About Yasmina Reggad’s research 
We dreamt of utopia and we woke up screaming

We dreamt of utopia and we woke up screaming (named after Bolaño’s First Infrarealist Manifesto) is a polyphonic and polyglot durational performance that intends to explore new ways of 'exhibiting’ or of presenting and activating research and archival material.  Against the backdrop of the Cold War’s bi-polar tensions of the 1960s and 1970s, Algeria was at the epicenter of utopias emerging from the ‘peripheries’. The Algerian capital hosted national movements of liberation, political exiles, rebels and disillusioned Westerners militants from all the continents and witnessed the forging of a ‘third way’ of possible futures.

Inspired from their own experience of finding haven in Cairo, Tunis, Damascus and Nador, and the voice of their revolution granted access on airwaves, the Algerian government offered militants and dreamers airtime on the newly established Algerian radio (RTA – Radiodiffusion-Télévision Algérienne). These radio broadcasts were intended to direct the liberation struggles from exile, communicate with emergent or ongoing protest movements at home as well as mobilize international support.

We dreamt of utopia and we woke up screaming seeks to highlight turning points in global history and the mapping of the mobility of otherwise invisible actors, ‘freedom fighters’ that plotted and contributed to avant-garde propositions such as the ‘Third World project’, Pan-Arabism, Pan-Africanism, the New Economic order or the Non-Aligned movement.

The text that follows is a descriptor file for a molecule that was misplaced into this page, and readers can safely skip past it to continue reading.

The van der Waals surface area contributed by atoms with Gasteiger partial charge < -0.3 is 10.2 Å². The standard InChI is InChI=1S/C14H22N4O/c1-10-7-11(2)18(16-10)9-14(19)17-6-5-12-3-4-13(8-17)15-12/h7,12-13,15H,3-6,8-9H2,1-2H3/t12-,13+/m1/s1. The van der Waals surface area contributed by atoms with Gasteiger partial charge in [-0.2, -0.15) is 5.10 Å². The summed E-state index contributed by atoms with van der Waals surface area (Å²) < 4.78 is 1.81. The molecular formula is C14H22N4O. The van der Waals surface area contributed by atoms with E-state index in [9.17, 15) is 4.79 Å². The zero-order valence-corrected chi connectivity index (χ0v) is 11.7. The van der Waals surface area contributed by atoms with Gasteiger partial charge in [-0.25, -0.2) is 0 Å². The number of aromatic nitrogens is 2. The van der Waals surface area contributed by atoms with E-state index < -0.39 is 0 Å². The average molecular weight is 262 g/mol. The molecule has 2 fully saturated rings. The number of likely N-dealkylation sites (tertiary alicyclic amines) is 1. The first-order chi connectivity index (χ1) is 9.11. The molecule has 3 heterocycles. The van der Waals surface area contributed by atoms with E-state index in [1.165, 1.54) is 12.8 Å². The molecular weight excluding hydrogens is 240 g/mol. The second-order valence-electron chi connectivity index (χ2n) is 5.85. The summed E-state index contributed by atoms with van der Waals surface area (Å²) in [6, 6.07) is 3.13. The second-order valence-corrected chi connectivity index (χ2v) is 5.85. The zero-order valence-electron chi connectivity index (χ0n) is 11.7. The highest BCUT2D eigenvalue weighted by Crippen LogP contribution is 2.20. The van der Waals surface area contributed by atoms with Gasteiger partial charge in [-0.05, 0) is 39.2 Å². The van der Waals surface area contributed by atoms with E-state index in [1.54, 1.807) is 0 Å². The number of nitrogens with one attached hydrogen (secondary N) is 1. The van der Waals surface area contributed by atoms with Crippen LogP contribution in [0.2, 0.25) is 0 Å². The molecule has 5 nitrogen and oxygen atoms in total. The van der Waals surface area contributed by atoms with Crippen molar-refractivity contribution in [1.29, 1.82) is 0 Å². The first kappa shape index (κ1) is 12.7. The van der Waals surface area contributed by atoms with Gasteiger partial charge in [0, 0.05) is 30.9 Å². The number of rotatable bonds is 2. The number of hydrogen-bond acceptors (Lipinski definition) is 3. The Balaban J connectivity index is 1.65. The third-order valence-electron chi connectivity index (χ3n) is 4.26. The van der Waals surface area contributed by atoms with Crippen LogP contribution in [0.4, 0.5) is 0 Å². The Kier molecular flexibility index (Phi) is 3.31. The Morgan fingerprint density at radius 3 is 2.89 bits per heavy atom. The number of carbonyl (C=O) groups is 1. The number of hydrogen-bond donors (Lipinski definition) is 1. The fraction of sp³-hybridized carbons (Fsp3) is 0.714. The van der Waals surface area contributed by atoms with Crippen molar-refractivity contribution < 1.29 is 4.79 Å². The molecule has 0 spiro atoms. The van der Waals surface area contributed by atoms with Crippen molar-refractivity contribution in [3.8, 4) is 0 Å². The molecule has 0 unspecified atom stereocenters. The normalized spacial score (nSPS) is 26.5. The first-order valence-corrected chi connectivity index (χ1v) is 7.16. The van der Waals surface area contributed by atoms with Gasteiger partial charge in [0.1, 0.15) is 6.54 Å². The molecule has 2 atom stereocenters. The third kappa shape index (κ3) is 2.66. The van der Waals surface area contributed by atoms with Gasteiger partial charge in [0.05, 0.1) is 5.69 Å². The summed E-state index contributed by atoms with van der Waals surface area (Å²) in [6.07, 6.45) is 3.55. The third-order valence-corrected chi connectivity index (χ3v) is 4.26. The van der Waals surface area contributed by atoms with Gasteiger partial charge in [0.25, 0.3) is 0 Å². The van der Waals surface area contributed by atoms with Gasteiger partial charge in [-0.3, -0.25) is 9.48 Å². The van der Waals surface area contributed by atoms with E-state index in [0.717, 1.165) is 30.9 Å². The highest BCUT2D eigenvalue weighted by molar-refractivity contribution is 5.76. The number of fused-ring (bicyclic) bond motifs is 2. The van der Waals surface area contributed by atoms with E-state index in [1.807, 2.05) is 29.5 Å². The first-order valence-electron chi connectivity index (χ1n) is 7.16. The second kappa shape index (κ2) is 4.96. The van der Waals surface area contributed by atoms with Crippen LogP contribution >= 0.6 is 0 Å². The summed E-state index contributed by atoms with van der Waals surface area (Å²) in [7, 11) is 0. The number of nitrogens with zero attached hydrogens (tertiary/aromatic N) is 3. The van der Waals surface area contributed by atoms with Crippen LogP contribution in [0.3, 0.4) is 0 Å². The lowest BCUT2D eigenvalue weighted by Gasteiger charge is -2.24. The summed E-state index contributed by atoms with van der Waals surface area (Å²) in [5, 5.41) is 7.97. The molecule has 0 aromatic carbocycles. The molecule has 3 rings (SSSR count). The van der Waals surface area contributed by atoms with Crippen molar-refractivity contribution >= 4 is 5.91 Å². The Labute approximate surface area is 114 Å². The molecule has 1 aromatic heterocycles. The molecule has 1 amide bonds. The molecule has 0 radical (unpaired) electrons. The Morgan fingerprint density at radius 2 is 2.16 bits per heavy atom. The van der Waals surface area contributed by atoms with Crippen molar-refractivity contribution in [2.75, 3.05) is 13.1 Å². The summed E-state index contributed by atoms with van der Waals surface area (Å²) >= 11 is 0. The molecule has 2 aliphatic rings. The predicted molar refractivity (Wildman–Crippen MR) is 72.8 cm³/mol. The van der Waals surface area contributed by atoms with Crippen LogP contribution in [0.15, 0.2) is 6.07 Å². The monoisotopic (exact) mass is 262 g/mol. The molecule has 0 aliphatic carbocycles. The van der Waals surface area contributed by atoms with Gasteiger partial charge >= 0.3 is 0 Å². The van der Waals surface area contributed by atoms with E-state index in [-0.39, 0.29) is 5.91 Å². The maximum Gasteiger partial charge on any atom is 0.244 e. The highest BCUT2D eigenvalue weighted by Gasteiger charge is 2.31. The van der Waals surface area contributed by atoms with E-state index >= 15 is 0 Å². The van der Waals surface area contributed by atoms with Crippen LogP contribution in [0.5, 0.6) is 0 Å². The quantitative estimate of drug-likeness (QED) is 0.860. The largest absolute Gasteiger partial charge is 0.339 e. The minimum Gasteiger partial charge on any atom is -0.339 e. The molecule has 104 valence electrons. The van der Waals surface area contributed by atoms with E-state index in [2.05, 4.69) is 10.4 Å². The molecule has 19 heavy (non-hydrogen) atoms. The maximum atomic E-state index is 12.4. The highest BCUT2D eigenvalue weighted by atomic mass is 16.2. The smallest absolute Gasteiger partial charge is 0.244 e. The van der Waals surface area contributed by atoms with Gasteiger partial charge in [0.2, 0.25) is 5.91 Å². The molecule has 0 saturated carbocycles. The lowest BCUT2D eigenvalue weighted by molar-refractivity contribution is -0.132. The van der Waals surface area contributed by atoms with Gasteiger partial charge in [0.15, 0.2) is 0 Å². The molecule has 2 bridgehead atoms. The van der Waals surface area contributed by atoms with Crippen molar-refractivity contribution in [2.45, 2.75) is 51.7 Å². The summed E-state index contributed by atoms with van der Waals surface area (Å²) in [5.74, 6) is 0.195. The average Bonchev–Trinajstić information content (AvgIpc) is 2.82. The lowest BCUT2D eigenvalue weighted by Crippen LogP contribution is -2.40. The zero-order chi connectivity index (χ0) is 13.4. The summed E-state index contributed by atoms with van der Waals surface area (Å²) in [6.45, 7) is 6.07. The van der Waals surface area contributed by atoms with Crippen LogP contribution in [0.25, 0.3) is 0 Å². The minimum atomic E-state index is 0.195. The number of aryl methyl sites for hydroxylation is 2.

What can radio broadcasting in exile tell us about political activities, the relationship with the host country and notions of legitimacy, loyalty outside the nation-state, hospitality, soft power and moral guidance? To what extent did it contribute to the development of new ideas, the changing of policy and the dissemination of information? How did it shape the writing of contemporary ‘transnational and un-national histories’? Finally, how did they inform us of listenership, and of the politics of solidarity manufactured in the acts of listening? 

Thanks to the support ofCentre national des arts plastiques (France), Arab Fund for Arts and Culture (Lebanon), and Sundance Institute Theatre Program Fellowship/Ucross Foundation.


Rachida Aziz is a writer, fashion designer and activist. She launched the clothing line Azira and is the founder of Le Space, a laboratory for the cultural centre of tomorrow. Le Space is a safe space at the intersection of different struggles where artists, activists, ecological start-ups and cultural organizations can meet. Rachida is also the author of the book ‘Niemand zal hier slapen vannacht’ (Nobody is going to sleep here tonight), a milestone in the anti-racist and feminist literature in the Low Countries.